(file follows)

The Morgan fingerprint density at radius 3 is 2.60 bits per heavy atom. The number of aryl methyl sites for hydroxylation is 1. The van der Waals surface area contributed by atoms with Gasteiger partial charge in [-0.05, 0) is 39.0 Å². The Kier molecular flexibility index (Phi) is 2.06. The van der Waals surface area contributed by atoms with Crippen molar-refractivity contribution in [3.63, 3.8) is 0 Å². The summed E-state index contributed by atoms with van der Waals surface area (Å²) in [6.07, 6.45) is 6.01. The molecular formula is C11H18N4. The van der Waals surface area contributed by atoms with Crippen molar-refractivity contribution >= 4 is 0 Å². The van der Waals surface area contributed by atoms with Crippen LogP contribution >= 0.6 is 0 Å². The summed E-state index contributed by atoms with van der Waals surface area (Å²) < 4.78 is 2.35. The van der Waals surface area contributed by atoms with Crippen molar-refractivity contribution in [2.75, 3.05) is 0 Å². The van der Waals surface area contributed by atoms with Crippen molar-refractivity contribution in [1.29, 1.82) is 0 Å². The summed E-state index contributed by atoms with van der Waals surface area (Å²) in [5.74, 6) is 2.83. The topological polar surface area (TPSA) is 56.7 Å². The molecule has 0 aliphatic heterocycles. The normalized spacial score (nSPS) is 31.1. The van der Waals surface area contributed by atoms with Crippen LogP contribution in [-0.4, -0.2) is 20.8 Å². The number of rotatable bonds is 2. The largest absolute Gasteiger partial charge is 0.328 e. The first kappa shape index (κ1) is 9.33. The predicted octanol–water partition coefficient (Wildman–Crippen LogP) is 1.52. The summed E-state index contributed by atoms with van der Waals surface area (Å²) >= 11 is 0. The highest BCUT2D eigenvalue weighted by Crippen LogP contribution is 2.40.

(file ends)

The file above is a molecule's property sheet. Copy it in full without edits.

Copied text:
The Morgan fingerprint density at radius 3 is 2.60 bits per heavy atom. The number of aryl methyl sites for hydroxylation is 1. The van der Waals surface area contributed by atoms with Gasteiger partial charge in [-0.05, 0) is 39.0 Å². The Kier molecular flexibility index (Phi) is 2.06. The van der Waals surface area contributed by atoms with Crippen molar-refractivity contribution in [3.63, 3.8) is 0 Å². The summed E-state index contributed by atoms with van der Waals surface area (Å²) in [6.07, 6.45) is 6.01. The molecular formula is C11H18N4. The van der Waals surface area contributed by atoms with Crippen molar-refractivity contribution >= 4 is 0 Å². The van der Waals surface area contributed by atoms with Crippen LogP contribution >= 0.6 is 0 Å². The summed E-state index contributed by atoms with van der Waals surface area (Å²) < 4.78 is 2.35. The van der Waals surface area contributed by atoms with Crippen molar-refractivity contribution in [2.75, 3.05) is 0 Å². The van der Waals surface area contributed by atoms with Crippen molar-refractivity contribution in [1.29, 1.82) is 0 Å². The summed E-state index contributed by atoms with van der Waals surface area (Å²) in [5.74, 6) is 2.83. The topological polar surface area (TPSA) is 56.7 Å². The molecule has 0 aliphatic heterocycles. The normalized spacial score (nSPS) is 31.1. The van der Waals surface area contributed by atoms with Crippen LogP contribution in [-0.4, -0.2) is 20.8 Å². The number of rotatable bonds is 2. The largest absolute Gasteiger partial charge is 0.328 e. The first kappa shape index (κ1) is 9.33. The predicted octanol–water partition coefficient (Wildman–Crippen LogP) is 1.52. The summed E-state index contributed by atoms with van der Waals surface area (Å²) >= 11 is 0. The highest BCUT2D eigenvalue weighted by Crippen LogP contribution is 2.40.